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Publication numberUS6315909 B1
Publication typeGrant
Application numberUS 09/562,397
Publication dateNov 13, 2001
Filing dateMay 1, 2000
Priority dateMay 1, 2000
Fee statusPaid
Also published asCA2403274A1, CA2403274C, EP1284935A1, EP1284935A4, WO2001083384A1
Publication number09562397, 562397, US 6315909 B1, US 6315909B1, US-B1-6315909, US6315909 B1, US6315909B1
InventorsJohn E. Hoots, Paul R. Young, David P. Workman
Original AssigneeNalco Chemical Company
Export CitationBiBTeX, EndNote, RefMan
External Links: USPTO, USPTO Assignment, Espacenet
Use of control matrix for cooling water systems control
US 6315909 B1
Abstract
Described and claimed is a method of controlling a cooling water system in which control is based on information from a control Matrix applicable to the specific operating parameters of the cooling water system including:
(i) providing a suitable fluorometer, sufficient analytical devices and a suitable controller;
(ii) programming the suitable fluorometer and controller using planning information from a control Matrix for cooling water systems being treated with treatment programs selected from the group consisting of:
(d) stabilized phosphate,
(e) zinc, and
(f) all organic;
(iii) using the fluorometer and sufficient analytical devices to determine the status of system factors;
(iv) determining the pattern of changes in the readings from step (iii) over time;
(v) comparing the changes in readings in steps (iii) and (iv), with the information listed in the control Matrix to determine what corrective action(s) is recommended; and
(vi) using the controller to automatically implement the corrective action(s).
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Claims(1)
What is claimed is:
1. A method of controlling a cooling water system in which control is based on information from a control Matrix applicable to the system conditions leading to stress of said cooling water system comprising:
(i) providing one or more fluorometers, analytical devices and a controller;
(ii) programming said one or more fluorometers, analytical devices and a controller using planning information from a control Matrix for cooling water systems being treated with treatment programs selected from the group consisting of:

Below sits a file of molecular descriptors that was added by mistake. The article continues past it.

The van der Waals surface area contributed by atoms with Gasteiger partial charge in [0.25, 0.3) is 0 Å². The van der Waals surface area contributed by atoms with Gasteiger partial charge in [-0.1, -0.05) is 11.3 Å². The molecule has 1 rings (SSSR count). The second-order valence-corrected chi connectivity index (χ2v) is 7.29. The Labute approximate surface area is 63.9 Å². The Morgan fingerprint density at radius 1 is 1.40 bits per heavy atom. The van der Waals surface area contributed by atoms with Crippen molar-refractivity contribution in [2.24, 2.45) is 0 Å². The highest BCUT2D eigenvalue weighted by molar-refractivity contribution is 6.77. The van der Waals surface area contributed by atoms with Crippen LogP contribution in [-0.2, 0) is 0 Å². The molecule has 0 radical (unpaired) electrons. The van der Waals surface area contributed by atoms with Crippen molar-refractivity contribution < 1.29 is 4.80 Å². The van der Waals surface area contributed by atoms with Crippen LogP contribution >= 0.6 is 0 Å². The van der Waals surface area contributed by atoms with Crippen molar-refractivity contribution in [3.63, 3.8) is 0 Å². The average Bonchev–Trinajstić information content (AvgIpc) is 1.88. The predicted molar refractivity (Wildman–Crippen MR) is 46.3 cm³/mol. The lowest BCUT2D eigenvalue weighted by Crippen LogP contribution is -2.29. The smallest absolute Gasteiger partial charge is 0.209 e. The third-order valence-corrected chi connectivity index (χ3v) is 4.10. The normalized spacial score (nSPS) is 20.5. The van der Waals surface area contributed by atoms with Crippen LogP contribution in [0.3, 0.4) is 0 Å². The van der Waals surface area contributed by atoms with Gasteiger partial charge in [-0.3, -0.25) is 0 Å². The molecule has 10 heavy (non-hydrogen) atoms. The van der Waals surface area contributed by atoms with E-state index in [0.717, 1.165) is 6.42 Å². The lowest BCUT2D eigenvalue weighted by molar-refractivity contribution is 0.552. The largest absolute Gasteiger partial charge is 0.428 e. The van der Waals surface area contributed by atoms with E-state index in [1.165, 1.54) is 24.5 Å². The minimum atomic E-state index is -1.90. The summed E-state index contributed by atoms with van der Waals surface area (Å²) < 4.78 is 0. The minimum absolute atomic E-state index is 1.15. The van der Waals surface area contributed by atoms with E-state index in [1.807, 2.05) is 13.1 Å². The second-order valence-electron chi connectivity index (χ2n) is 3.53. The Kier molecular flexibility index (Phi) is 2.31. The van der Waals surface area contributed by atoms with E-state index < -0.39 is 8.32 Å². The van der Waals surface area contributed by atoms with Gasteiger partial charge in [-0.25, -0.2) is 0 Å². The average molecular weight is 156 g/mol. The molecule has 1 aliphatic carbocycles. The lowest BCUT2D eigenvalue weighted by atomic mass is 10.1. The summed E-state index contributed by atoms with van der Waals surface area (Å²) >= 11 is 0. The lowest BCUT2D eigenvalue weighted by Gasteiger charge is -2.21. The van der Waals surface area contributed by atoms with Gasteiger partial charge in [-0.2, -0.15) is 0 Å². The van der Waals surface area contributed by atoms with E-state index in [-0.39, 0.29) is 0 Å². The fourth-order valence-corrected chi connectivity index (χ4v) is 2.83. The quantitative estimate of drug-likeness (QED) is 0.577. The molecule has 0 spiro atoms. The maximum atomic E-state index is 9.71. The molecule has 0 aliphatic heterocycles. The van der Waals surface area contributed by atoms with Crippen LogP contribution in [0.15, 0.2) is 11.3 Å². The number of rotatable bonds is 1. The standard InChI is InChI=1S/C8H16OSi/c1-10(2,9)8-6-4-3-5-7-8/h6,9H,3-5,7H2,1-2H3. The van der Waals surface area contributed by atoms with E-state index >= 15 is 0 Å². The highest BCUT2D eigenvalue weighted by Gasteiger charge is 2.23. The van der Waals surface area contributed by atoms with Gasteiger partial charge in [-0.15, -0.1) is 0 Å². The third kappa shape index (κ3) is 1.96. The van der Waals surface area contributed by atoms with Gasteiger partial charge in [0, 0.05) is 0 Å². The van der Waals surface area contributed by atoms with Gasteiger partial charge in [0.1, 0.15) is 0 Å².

(a) Stabilized Phosphate;
(b) Zinc; and
(c) All Organic;
(iii) using said one or more fluorometers and analytical devices to determine the status of system conditions leading to stress;
(iv) determining the pattern of changes in the status of system conditions leading to stress from step (iii) over time;
(v) comparing the changes in the status of system conditions leading to stress in steps (iii) and (iv), with patterns listed in the control Matrix to determine what corrective action(s) is/are recommended; and
(vi) using said controller to automatically implement what corrective action(s) is/are recommended.
Description
FIELD OF THE INVENTION

This invention is in the field of cooling water systems. Specifically, it is in the field of control of cooling water systems.

BACKGROUND OF THE INVENTION

A cooling water system comprises a cooling tower, heat exchangers, pumps and all necessary piping to move water through the system. Control of a cooling water system is based on the balancing the desire to run the cooling water system at the highest concentration cycles possible without incurring detrimental scaling, corrosion, fouling or microbiological control patterns.

A concentration cycle is defined for a specific species as:

Specific Species Level in Cooling Water Tower Specific Species Level in Make-Up Water

When the specific species is the calcium ion (Ca+2), if a concentration cycles is running at 500 ppm Ca+2 with 150 ppm Ca+2 in the makeup water, the cooling water system is running at 3.3 concentration cycles. In operating a cooling water system it is desirable to achieve the maximum number of concentration cycles to avoid unnecessary loss of water in blowdown as well as unnecessary overfeeding of treatment chemicals, including but not limited to treatment polymers. The maximum concentration cycles for a cooling water system are limited by the undesirable events, such as scaling and corrosion, which occur when the amount of specific species in the cooling water tower reaches a certain level, such that the species contributes to these problems.

There are several currently known ways used to control a cooling water system. Controlling the concentration cycles is typically done by controlling the flow rate of “fresh” water (from one or more sources) known as make-up water into the system and by controlling the main flow rate out of the system, referred to as blowdown. In order to control makeup water flow, a pump or valve controls the flow of make-up water into the cooling tower and a level controller is typically used in the cooling tower reservoir or “sump”. The level controller is linked to the make-up water pump or valve and when the water in the sump decreases to a point lower than the setpoint for the level controller the make-up water pump is activated.

Conductivity is the typical method of control of blowdown. Conductivity is the measuring of electrical conductivity of water with electrical conductivity being present in the water due to ionic species being present in the water. Conductivity can be used to control bleed of blowdown because conductivity can readily be used to estimate the overall amount of ionic species present in the water, and a simple controller can be set to open a valve or pump and start blowdown when the conductivity of the reservoir water reaches above a certain setpoint. There are limits to how useful conductivity is for control of a cooling water system as conductivity is nothing more that an indirect measure of the amount of ionic species present. Therefore, conductivity cannot provide information about scaling tendency or actual scaling and use of conductivity can cause “catastrophic failure”, where scaling causes the cooling water system to overcycle and scale further.